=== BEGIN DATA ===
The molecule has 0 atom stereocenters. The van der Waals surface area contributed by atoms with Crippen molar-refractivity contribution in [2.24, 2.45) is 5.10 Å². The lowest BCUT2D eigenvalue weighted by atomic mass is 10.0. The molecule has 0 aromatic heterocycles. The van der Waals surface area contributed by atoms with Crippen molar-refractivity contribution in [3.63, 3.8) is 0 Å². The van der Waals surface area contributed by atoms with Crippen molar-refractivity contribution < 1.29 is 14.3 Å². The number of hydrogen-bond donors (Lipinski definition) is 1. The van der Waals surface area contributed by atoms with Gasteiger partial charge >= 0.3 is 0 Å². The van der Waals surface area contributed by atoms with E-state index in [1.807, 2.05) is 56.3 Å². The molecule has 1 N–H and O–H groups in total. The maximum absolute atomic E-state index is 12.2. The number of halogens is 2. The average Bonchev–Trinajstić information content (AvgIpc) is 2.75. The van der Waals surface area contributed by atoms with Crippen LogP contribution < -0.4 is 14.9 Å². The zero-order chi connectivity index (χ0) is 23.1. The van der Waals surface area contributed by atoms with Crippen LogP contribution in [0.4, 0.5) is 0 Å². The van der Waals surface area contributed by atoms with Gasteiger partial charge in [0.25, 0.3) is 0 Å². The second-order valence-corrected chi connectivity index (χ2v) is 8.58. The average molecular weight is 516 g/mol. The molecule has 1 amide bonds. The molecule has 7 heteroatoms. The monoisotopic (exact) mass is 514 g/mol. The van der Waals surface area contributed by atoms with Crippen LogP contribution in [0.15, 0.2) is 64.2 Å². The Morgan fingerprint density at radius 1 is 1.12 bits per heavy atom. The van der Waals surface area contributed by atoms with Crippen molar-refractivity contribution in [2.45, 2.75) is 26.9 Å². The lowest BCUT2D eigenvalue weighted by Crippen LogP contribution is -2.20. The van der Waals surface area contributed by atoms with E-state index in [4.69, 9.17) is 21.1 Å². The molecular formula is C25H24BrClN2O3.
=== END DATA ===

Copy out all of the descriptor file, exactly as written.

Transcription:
The molecule has 0 atom stereocenters. The van der Waals surface area contributed by atoms with Crippen molar-refractivity contribution in [2.24, 2.45) is 5.10 Å². The lowest BCUT2D eigenvalue weighted by atomic mass is 10.0. The molecule has 0 aromatic heterocycles. The van der Waals surface area contributed by atoms with Crippen molar-refractivity contribution in [3.63, 3.8) is 0 Å². The van der Waals surface area contributed by atoms with Crippen molar-refractivity contribution < 1.29 is 14.3 Å². The number of hydrogen-bond donors (Lipinski definition) is 1. The van der Waals surface area contributed by atoms with Gasteiger partial charge >= 0.3 is 0 Å². The van der Waals surface area contributed by atoms with E-state index in [1.807, 2.05) is 56.3 Å². The molecule has 1 N–H and O–H groups in total. The maximum absolute atomic E-state index is 12.2. The number of halogens is 2. The average Bonchev–Trinajstić information content (AvgIpc) is 2.75. The van der Waals surface area contributed by atoms with Crippen LogP contribution < -0.4 is 14.9 Å². The zero-order chi connectivity index (χ0) is 23.1. The van der Waals surface area contributed by atoms with Crippen LogP contribution in [0.4, 0.5) is 0 Å². The van der Waals surface area contributed by atoms with Gasteiger partial charge in [0.25, 0.3) is 0 Å². The second-order valence-corrected chi connectivity index (χ2v) is 8.58. The average molecular weight is 516 g/mol. The molecule has 1 amide bonds. The molecule has 7 heteroatoms. The monoisotopic (exact) mass is 514 g/mol. The van der Waals surface area contributed by atoms with Crippen LogP contribution in [0.15, 0.2) is 64.2 Å². The Morgan fingerprint density at radius 1 is 1.12 bits per heavy atom. The van der Waals surface area contributed by atoms with Crippen molar-refractivity contribution in [2.45, 2.75) is 26.9 Å². The lowest BCUT2D eigenvalue weighted by Crippen LogP contribution is -2.20. The van der Waals surface area contributed by atoms with E-state index in [4.69, 9.17) is 21.1 Å². The molecular formula is C25H24BrClN2O3.